They both will grade and probably earn their next rank, but I can already see the separation. And I do anticipate it being an issue as they continue to train through mudansha. My big fear is that I will lose my younger student if he gets frustrated by feelings of not being "as good as" his dojo mate and winds up discouraged. As often as it is said, it's usually very difficult for the younger lot to understand the idea of the individual nature of the each person's martial path.

See, when there were two of us instructing and issues like this came up, we often switched up primary teaching duties. For instance, when Training partner Ed had difficulties teaching his son on occasion (as lots of parent instructors often do) I'd take over the lesson and work with his son for a bit. Saved everyone lots of frustration and kept the desire to learn high.

Now that it's just me and I don't have anyone to trade instruction duties with, I miss those days.

What do other instructors do when they have two students who could and probably should be working at the same level but aren't? Any tips and techniques you'd like to share?


Tuesday, February 2, 2016

Back in the Goju Saddle

After way too long a hiatus, we're finally back to regular karate classes. Hooray!

The break was long - too long, actually - mostly because it proved a bit more difficult than originally thought to secure a new location that was easy for students to get to and that wouldn't cost them or us an arm and a leg.

We found it - via a local church - but lots of stuff happened in the interim, including Training Partner Ed and his family moving to South Carolina in October.

Training Partner Ed's "Farewell Workout"

Posing with the U-Haul truck just before the family pulled out of their driveway for the last time.

The move happened Columbus Day weekend. By the end of October, the new space had been approved and were able to get the new dojo up and running. It was only one day a week instead of three (as I am the only one teaching and have Squirrel's tuition to pay --> I must work), but it was a place to train again.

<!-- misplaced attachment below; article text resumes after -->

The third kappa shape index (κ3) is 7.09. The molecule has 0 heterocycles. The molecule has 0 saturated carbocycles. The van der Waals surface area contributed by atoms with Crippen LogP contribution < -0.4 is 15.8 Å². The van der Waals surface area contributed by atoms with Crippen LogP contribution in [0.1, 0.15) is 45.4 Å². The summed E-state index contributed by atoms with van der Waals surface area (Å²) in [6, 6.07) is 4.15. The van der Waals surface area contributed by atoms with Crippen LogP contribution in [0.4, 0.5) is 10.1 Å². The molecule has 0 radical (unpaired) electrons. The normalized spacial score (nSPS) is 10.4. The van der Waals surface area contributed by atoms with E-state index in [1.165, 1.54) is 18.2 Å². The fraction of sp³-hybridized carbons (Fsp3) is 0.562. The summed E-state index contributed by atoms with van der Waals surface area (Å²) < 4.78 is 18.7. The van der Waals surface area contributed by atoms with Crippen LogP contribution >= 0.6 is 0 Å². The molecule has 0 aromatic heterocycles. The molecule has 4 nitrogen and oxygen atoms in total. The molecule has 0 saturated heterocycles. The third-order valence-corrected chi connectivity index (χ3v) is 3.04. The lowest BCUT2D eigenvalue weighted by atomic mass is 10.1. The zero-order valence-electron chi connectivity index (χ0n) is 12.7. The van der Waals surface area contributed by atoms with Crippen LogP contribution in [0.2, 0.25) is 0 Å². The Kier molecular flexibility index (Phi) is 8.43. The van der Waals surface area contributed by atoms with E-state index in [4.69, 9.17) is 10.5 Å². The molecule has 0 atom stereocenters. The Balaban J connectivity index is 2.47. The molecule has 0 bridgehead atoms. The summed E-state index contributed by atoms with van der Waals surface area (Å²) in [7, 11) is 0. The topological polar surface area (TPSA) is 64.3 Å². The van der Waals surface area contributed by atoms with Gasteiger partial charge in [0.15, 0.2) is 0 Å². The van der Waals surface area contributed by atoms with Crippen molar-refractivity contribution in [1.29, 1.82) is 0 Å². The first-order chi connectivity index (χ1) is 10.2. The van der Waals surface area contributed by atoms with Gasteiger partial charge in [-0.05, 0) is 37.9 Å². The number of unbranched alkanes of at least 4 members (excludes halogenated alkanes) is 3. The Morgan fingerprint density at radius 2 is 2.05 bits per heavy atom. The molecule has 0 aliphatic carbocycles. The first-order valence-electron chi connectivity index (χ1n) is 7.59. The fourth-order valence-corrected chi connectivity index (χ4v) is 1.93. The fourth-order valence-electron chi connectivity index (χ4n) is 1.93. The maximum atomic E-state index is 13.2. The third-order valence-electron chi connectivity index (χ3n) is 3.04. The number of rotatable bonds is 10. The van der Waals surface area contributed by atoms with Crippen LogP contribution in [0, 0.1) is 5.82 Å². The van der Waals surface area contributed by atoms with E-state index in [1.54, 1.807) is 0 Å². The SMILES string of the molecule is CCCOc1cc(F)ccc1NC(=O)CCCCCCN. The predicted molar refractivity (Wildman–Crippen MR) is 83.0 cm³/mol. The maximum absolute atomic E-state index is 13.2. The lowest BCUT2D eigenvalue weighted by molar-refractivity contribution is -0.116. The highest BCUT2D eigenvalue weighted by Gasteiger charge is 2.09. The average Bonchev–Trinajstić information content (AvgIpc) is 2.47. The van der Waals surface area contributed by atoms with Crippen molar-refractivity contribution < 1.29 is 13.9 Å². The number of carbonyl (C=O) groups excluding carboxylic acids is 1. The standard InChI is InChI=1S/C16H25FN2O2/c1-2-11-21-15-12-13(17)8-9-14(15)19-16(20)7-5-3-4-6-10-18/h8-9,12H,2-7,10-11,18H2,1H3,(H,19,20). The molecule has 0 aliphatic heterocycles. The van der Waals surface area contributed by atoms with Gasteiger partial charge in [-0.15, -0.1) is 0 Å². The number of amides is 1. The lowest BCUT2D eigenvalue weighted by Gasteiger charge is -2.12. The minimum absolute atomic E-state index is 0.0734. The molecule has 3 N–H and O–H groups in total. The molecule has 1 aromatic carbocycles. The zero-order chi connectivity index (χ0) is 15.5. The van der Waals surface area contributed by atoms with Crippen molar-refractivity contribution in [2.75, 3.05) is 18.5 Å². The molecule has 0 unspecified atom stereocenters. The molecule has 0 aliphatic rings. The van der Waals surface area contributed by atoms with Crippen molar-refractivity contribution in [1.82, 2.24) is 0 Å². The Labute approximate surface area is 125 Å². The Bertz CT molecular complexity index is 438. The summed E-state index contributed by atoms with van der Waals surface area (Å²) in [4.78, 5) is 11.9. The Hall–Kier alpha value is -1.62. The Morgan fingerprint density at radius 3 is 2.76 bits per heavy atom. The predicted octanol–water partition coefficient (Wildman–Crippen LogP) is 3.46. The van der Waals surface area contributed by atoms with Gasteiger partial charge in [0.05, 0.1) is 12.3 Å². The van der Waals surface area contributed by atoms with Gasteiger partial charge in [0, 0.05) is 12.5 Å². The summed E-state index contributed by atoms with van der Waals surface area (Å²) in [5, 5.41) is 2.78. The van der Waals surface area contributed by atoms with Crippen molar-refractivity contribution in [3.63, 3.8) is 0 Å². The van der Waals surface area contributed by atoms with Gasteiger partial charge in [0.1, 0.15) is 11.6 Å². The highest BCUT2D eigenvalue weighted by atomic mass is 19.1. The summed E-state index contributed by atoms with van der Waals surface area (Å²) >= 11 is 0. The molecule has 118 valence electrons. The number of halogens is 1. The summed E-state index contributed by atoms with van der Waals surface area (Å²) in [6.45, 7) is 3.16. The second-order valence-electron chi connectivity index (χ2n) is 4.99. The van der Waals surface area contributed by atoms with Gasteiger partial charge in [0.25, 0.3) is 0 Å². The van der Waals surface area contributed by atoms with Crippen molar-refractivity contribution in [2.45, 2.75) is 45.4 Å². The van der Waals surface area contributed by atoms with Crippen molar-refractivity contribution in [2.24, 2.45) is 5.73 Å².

Because of the church programs in place, Friday night has become our regular time to gi up and play. Some of my students have sports team practice or work commitments and are unable to make it, but we gained some new students and now start the class begins with a belt-tying tutorial before we fall in.


Our youngest student, Allyanna, is 5



Kata with Jovanni and Tyrone
Nia - mid-kata
  



 

The first class in late October

Nate's new belt (Yes, I stole it from his IG feed)
As this past Christmas and New Year's Day both fell on Fridays, the dojo was closed for two weeks. When our bare feet hit the mat in January, I ran a few of my senior students through some kihon and kata. They didn't know it, but it was a grading. They did very well and we now have three new third kyus in the building, including a dad who first entered the dojo when he'd bring his son to class. After sitting and watching for about six months, he kicked off his shoes and joined in. His son stopped training, but he didn't. He's worked really hard over the last year, including solo training at a local gym with Ed and me every Friday morning through the dojo hiatus. 


It's been a year of unexpected twists and turns, but we're still moving forward. Isn't that what the martial journey is all about?

Tuesday, August 18, 2015

Choosing Martial Arts for your Kids : A Primer for Parents

As summer dwindles to a close, many parents are considering just what after-school and extra-curricular activities their school-aged children should participate in this school year. Physical activities - like karate and organized team sports - are often at the top of many "Let's get Johnny and Suzy involved in something" lists, which can be a very good thing, indeed. But because it's important to know what you are getting yourself and your young ones into, there are a few important things you really need to consider before you go out and buy a gi and sparring equipment including:

1. Check out the school alone before you bring your child in for a look. Just like any facility your child will be spending time in, make sure it is clean, safe and generally comfortable. Walk through the changing area/dressing rooms and actually use the bathrooms. Look around/listen to how instructors are speaking to the students and each other. Are the classes chaotic and unorganized or structured and informational? Are students encouraged to ask questions and participate by helping demonstrate techniques or expected to just do without explanation? Would you feel comfortable leaving your child there without you? If something feels off about the environment or the instruction, trust your gut. If you're fine with what you experience, stop in next time with your child.